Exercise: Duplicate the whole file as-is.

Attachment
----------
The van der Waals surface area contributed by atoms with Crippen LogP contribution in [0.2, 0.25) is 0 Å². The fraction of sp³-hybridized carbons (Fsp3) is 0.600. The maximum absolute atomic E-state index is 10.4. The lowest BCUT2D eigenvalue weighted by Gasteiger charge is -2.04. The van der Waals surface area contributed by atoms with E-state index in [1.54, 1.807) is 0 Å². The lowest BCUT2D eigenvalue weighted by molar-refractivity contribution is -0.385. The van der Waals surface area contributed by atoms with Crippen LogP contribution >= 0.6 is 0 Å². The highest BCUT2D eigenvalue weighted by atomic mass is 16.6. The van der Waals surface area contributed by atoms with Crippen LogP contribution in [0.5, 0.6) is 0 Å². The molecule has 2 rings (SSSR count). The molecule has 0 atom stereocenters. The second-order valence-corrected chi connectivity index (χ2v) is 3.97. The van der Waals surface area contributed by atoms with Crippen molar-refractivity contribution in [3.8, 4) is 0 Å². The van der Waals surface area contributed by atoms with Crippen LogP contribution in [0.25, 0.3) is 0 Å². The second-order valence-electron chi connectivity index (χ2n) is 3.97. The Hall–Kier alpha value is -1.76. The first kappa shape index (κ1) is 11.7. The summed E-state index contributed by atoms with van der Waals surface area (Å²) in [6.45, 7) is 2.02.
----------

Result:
The van der Waals surface area contributed by atoms with Crippen LogP contribution in [0.2, 0.25) is 0 Å². The fraction of sp³-hybridized carbons (Fsp3) is 0.600. The maximum absolute atomic E-state index is 10.4. The lowest BCUT2D eigenvalue weighted by Gasteiger charge is -2.04. The van der Waals surface area contributed by atoms with E-state index in [1.54, 1.807) is 0 Å². The lowest BCUT2D eigenvalue weighted by molar-refractivity contribution is -0.385. The van der Waals surface area contributed by atoms with Crippen LogP contribution >= 0.6 is 0 Å². The highest BCUT2D eigenvalue weighted by atomic mass is 16.6. The van der Waals surface area contributed by atoms with Crippen LogP contribution in [0.5, 0.6) is 0 Å². The molecule has 2 rings (SSSR count). The molecule has 0 atom stereocenters. The second-order valence-corrected chi connectivity index (χ2v) is 3.97. The van der Waals surface area contributed by atoms with Crippen molar-refractivity contribution in [3.8, 4) is 0 Å². The van der Waals surface area contributed by atoms with Crippen LogP contribution in [0.25, 0.3) is 0 Å². The second-order valence-electron chi connectivity index (χ2n) is 3.97. The Hall–Kier alpha value is -1.76. The first kappa shape index (κ1) is 11.7. The summed E-state index contributed by atoms with van der Waals surface area (Å²) in [6.45, 7) is 2.02.